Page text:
Message Arity (revisited)

I recently determined to use a trailing marker — a semicolon — to close the list of arguments due a Message. But after using it for a while, I’ve decided that this:

.   set:x add: mul:a b; div:c d; ;;

Is butt-ugly and has to change. Since I still think registering Message arity is an even worse option, I’ve had to take the only other real option: assuming Message arity.

One thing that has become apparent is that most Messages have a target object and a parameter object (arity: two). Nearly all the rest have only the target object (arity: one). A very small number have the potential for more than one parameter, but nearly all of those work fine with a single parameter List (rather than a list of parameters).

The bottom line is that — with a small sacrifice of a handful of Messages that work best with multiple, distinct parameters — Messages can be assumed to have an arity of one or two. That means BOOL can assume an arity of two if there exists a suitable way of signalling the exception case (an arity of one).

So, I’m going to try using a semicolon to replace a missing parameter and signal a Message with no parameters. So far it seems sensible; the real test will be using it over time.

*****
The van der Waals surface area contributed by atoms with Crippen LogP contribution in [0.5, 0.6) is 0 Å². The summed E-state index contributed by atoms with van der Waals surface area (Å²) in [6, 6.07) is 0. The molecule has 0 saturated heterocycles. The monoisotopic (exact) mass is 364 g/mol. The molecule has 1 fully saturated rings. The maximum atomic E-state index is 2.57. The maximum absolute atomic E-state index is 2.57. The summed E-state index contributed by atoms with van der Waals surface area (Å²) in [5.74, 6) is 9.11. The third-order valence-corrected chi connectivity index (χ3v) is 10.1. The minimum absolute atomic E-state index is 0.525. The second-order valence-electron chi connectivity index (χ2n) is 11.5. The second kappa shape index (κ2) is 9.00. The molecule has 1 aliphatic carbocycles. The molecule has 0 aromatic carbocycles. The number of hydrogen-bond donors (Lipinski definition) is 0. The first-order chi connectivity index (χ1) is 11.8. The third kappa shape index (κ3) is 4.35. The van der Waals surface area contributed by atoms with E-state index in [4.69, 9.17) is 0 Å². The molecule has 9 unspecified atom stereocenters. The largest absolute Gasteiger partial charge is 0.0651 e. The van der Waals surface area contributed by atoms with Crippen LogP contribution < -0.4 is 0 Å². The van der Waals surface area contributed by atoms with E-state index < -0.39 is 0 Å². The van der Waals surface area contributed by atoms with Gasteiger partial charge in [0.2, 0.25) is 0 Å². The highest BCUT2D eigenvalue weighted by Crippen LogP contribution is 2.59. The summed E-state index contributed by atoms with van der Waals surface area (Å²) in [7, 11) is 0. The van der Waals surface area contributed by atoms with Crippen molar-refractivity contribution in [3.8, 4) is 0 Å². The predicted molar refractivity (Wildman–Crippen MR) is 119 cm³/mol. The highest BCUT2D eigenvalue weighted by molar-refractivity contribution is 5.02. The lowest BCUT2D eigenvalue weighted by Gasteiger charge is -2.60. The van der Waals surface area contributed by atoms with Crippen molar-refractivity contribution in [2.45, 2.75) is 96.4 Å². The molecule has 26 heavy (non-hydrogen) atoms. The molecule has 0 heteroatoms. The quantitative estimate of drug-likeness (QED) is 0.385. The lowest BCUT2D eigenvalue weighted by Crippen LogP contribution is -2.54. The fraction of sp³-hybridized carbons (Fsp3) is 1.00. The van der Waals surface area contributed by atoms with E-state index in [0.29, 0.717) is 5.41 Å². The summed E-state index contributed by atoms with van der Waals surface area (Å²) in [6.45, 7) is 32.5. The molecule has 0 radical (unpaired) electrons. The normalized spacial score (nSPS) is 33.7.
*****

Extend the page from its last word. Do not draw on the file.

The Message syntax is now:

msg: {target-object} {parameter-object}


msg: {target-object} ;

The parameter-object can be a List of objects or a single object.

Now the example above looks nice and clean:

.   set:x add: mul:a b div:c d

Here’s an example using arity=1 Messages:

.   set:x sqrt: add: cos:angle1; cos:angle2; ;

The sqrt: and cos: Messages have only a target object, so they require semicolons to (take your pick) “stand for” the missing parameter or “close” (early) the list of Message arguments. The semicolon is a distinct token, so white-space is not required (but is allowed) on either side.

I was never really comfortable with the semicolon as an end-of-list marker. In small doses it was actually kind of nice, but in multi-Message examples (such as used here) it generated a lot of visual noise. (What was nice was the symmetry of having a colon begin the list of arguments and a semicolon end them.)

There aren’t too many Messages with an arity of one. Here’s an off-the-top-of-my-head list of some:

  • not: — logical inverse
  • true: false: — logical tests
  • neg: abs: ceiling: floor: — arithmetic functions
  • sqr: sqrt: log: — mathematical functions
  • sin: cos: tan: — trigonometric functions
  • close: bof: eof: err: — file functions

Which leaves Messages that would benefit from distinct, multiple arguments. A good example is an open: (file) Message. One might normally look something like this:

open: {filename} {RW-mode} {various-options}

Options might include line-end handling, binary modes, buffer sizes and more. In many languages named, optional parameters provide a way to pass extra information to a complex function. In others, separate functions allow configuring file behavior. There are many ways to attack the problem.

In point of fact, BOOL file-handling is likely done using System objects, and there is a potential to manipulate the object’s properties prior to opening a file (or perhaps even during). My guess is I won’t miss the ability to have more than two arguments for a Message!

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